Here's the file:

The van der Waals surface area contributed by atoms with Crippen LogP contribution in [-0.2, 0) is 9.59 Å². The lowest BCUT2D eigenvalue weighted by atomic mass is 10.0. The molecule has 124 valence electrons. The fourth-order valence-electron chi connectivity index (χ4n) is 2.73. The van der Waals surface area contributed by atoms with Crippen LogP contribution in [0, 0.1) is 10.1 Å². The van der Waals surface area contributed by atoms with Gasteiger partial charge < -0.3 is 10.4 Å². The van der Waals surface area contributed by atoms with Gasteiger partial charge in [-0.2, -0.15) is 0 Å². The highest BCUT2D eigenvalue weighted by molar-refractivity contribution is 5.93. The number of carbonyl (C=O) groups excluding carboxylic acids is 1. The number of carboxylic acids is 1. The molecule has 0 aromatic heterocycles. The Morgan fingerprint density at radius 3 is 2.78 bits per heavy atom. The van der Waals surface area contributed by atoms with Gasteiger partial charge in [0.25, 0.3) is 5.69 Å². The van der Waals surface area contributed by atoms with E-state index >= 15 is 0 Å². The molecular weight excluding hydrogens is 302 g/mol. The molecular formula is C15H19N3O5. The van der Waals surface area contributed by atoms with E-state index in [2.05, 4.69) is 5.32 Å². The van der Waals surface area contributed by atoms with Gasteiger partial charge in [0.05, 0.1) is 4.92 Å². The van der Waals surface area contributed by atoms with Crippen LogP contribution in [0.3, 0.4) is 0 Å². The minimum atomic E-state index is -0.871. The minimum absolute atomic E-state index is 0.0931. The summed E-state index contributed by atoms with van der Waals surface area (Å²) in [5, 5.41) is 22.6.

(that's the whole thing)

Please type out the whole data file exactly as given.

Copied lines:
The van der Waals surface area contributed by atoms with Crippen LogP contribution in [-0.2, 0) is 9.59 Å². The lowest BCUT2D eigenvalue weighted by atomic mass is 10.0. The molecule has 124 valence electrons. The fourth-order valence-electron chi connectivity index (χ4n) is 2.73. The van der Waals surface area contributed by atoms with Crippen LogP contribution in [0, 0.1) is 10.1 Å². The van der Waals surface area contributed by atoms with Gasteiger partial charge < -0.3 is 10.4 Å². The van der Waals surface area contributed by atoms with Gasteiger partial charge in [-0.2, -0.15) is 0 Å². The highest BCUT2D eigenvalue weighted by molar-refractivity contribution is 5.93. The number of carbonyl (C=O) groups excluding carboxylic acids is 1. The number of carboxylic acids is 1. The molecule has 0 aromatic heterocycles. The Morgan fingerprint density at radius 3 is 2.78 bits per heavy atom. The van der Waals surface area contributed by atoms with Gasteiger partial charge in [0.25, 0.3) is 5.69 Å². The van der Waals surface area contributed by atoms with E-state index >= 15 is 0 Å². The molecular weight excluding hydrogens is 302 g/mol. The molecular formula is C15H19N3O5. The van der Waals surface area contributed by atoms with E-state index in [2.05, 4.69) is 5.32 Å². The van der Waals surface area contributed by atoms with Gasteiger partial charge in [0.05, 0.1) is 4.92 Å². The van der Waals surface area contributed by atoms with Crippen LogP contribution in [0.3, 0.4) is 0 Å². The minimum atomic E-state index is -0.871. The minimum absolute atomic E-state index is 0.0931. The summed E-state index contributed by atoms with van der Waals surface area (Å²) in [5, 5.41) is 22.6.